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Wire Rope Manufacturers and Suppliers

IQS Directory provides an extensive list of wire rope manufacturers and suppliers. Utilize our website to review and source wire rope manufactures with our easy-to-use features which allow you to locate wire rope companies that will design, engineer, and manufacturer wire rope for your exact specifications. Our request for quote forms make it easy to connect with leading wire rope manufacturers. View company profiles, website links, locations, phone number, product videos, customer reviews, product specific news articles and other production information. We are a leading manufacturer directory who will connect you with the right manufacturers whether you are looking for safety cables, coated cables, or metal wire.

  • Apple Valley, MN

    Tyler Madison manufactures precision-quality wire ropes for a broad range of industries. They provide companies with a full line of products that are used for powering, lifting, hanging, pulling, braking, suspending & winding of 270lbs - 14,400 lbs tension. Tyler offers prototyping, production runs, rope strength testing, design assistance & custom rope assemblies.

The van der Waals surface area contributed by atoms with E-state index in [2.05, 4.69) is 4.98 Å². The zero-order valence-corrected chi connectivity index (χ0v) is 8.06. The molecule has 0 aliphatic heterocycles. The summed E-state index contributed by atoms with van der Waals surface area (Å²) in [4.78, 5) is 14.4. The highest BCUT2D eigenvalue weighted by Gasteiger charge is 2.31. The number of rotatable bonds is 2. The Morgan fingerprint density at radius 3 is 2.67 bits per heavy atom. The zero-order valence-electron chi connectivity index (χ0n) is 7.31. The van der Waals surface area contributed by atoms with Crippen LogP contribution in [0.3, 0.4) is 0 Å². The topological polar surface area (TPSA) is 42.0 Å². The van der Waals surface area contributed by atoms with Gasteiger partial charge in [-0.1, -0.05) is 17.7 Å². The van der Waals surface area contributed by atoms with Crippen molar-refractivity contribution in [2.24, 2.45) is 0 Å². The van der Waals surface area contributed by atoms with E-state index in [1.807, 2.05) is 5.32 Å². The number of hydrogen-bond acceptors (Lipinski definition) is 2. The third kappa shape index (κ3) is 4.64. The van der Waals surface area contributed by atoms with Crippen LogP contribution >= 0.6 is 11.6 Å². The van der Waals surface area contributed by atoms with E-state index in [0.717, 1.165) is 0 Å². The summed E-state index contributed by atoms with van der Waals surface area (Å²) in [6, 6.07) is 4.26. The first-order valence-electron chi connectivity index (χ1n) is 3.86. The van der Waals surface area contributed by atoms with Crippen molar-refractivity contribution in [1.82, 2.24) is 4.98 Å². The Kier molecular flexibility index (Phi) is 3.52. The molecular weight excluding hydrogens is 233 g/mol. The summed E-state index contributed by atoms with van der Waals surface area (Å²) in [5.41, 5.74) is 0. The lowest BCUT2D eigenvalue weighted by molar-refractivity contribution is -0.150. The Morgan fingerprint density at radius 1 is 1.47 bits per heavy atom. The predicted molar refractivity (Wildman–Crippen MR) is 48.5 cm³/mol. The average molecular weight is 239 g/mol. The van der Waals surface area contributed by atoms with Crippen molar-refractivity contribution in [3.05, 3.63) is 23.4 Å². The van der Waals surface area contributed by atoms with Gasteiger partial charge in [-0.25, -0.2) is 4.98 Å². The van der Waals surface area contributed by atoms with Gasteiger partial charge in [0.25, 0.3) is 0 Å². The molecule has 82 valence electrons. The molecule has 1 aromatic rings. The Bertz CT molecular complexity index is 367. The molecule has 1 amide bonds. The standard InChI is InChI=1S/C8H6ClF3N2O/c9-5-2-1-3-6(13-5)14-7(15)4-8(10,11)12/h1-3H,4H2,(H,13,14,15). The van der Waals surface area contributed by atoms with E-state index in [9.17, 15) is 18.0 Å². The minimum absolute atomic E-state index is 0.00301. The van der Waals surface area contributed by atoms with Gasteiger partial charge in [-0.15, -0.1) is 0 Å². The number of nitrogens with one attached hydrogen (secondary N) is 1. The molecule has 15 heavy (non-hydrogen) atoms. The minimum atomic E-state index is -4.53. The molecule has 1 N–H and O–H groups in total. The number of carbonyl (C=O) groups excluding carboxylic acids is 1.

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  • Phillipsburg, NJ

    JSC, as one of the most diversified wire rope manufacturers, utilizes over 200 production machines to produce top rated wire products in ferrous and nonferrous materials. Industries that JSC serves include electronics, geophysical and communications. Their mission is to continually improve their expertise, capabilities, products and services for current and future worldwide customers.

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  • Norridge, IL

    Serving a multitude of industries, Lexco Cable proves to be versatile wire rope manufacturers through diverse applications. Lexco Cable displays consistency and dependability with an on-time delivery percentage of 99.4%, as well as providing a wide range of products and services. Do you need to hold it down, hold it up, restrain it or release it? Call Lexco today!